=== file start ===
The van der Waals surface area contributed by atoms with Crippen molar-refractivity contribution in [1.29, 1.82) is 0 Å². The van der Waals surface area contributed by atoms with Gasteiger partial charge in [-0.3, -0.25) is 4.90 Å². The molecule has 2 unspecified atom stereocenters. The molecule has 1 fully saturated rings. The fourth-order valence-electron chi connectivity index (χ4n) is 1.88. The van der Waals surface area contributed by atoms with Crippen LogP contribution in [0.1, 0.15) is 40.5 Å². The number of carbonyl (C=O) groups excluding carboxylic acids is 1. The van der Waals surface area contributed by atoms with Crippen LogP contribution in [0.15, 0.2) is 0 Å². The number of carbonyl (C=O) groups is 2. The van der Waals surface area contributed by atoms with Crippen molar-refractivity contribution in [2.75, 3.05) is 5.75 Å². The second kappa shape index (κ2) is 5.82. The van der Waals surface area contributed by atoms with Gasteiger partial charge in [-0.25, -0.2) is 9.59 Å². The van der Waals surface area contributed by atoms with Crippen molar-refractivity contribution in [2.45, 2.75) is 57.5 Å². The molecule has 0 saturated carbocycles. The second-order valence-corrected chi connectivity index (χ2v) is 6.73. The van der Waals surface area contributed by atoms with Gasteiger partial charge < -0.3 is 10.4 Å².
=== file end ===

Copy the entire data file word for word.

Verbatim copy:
The van der Waals surface area contributed by atoms with Crippen molar-refractivity contribution in [1.29, 1.82) is 0 Å². The van der Waals surface area contributed by atoms with Gasteiger partial charge in [-0.3, -0.25) is 4.90 Å². The molecule has 2 unspecified atom stereocenters. The molecule has 1 fully saturated rings. The fourth-order valence-electron chi connectivity index (χ4n) is 1.88. The van der Waals surface area contributed by atoms with Crippen LogP contribution in [0.1, 0.15) is 40.5 Å². The number of carbonyl (C=O) groups excluding carboxylic acids is 1. The van der Waals surface area contributed by atoms with Crippen LogP contribution in [0.15, 0.2) is 0 Å². The number of carbonyl (C=O) groups is 2. The van der Waals surface area contributed by atoms with Crippen molar-refractivity contribution in [2.75, 3.05) is 5.75 Å². The second kappa shape index (κ2) is 5.82. The van der Waals surface area contributed by atoms with Gasteiger partial charge in [-0.25, -0.2) is 9.59 Å². The van der Waals surface area contributed by atoms with Crippen molar-refractivity contribution in [2.45, 2.75) is 57.5 Å². The molecule has 0 saturated carbocycles. The second-order valence-corrected chi connectivity index (χ2v) is 6.73. The van der Waals surface area contributed by atoms with Gasteiger partial charge < -0.3 is 10.4 Å².